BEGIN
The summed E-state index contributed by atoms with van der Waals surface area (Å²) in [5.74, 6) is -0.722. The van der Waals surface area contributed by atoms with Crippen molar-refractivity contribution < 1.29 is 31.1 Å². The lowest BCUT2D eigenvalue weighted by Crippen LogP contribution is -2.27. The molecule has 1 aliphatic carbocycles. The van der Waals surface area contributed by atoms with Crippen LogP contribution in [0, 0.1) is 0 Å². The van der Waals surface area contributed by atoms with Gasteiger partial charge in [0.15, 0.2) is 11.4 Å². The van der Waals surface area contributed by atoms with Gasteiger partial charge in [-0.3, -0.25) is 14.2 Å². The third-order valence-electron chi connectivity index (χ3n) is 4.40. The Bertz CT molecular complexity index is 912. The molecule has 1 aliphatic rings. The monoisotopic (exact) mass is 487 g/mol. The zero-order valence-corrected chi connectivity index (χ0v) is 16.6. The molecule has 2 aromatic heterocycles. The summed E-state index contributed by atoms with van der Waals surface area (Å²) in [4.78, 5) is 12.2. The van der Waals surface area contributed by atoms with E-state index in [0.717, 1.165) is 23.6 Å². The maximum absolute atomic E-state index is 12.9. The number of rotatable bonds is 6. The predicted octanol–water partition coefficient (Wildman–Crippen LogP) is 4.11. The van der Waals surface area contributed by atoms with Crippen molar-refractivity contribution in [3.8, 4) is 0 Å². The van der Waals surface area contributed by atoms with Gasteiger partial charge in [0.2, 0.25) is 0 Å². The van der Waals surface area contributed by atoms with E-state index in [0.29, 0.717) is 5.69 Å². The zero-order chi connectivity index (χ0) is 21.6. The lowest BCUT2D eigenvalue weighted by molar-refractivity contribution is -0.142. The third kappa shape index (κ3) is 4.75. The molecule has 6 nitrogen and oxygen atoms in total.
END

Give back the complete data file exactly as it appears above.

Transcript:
The summed E-state index contributed by atoms with van der Waals surface area (Å²) in [5.74, 6) is -0.722. The van der Waals surface area contributed by atoms with Crippen molar-refractivity contribution < 1.29 is 31.1 Å². The lowest BCUT2D eigenvalue weighted by Crippen LogP contribution is -2.27. The molecule has 1 aliphatic carbocycles. The van der Waals surface area contributed by atoms with Crippen LogP contribution in [0, 0.1) is 0 Å². The van der Waals surface area contributed by atoms with Gasteiger partial charge in [0.15, 0.2) is 11.4 Å². The van der Waals surface area contributed by atoms with Gasteiger partial charge in [-0.3, -0.25) is 14.2 Å². The third-order valence-electron chi connectivity index (χ3n) is 4.40. The Bertz CT molecular complexity index is 912. The molecule has 1 aliphatic rings. The monoisotopic (exact) mass is 487 g/mol. The zero-order valence-corrected chi connectivity index (χ0v) is 16.6. The molecule has 2 aromatic heterocycles. The summed E-state index contributed by atoms with van der Waals surface area (Å²) in [4.78, 5) is 12.2. The van der Waals surface area contributed by atoms with E-state index in [0.717, 1.165) is 23.6 Å². The maximum absolute atomic E-state index is 12.9. The number of rotatable bonds is 6. The predicted octanol–water partition coefficient (Wildman–Crippen LogP) is 4.11. The van der Waals surface area contributed by atoms with Crippen molar-refractivity contribution in [3.8, 4) is 0 Å². The van der Waals surface area contributed by atoms with Gasteiger partial charge in [0.2, 0.25) is 0 Å². The van der Waals surface area contributed by atoms with E-state index in [0.29, 0.717) is 5.69 Å². The zero-order chi connectivity index (χ0) is 21.6. The lowest BCUT2D eigenvalue weighted by molar-refractivity contribution is -0.142. The third kappa shape index (κ3) is 4.75. The molecule has 6 nitrogen and oxygen atoms in total.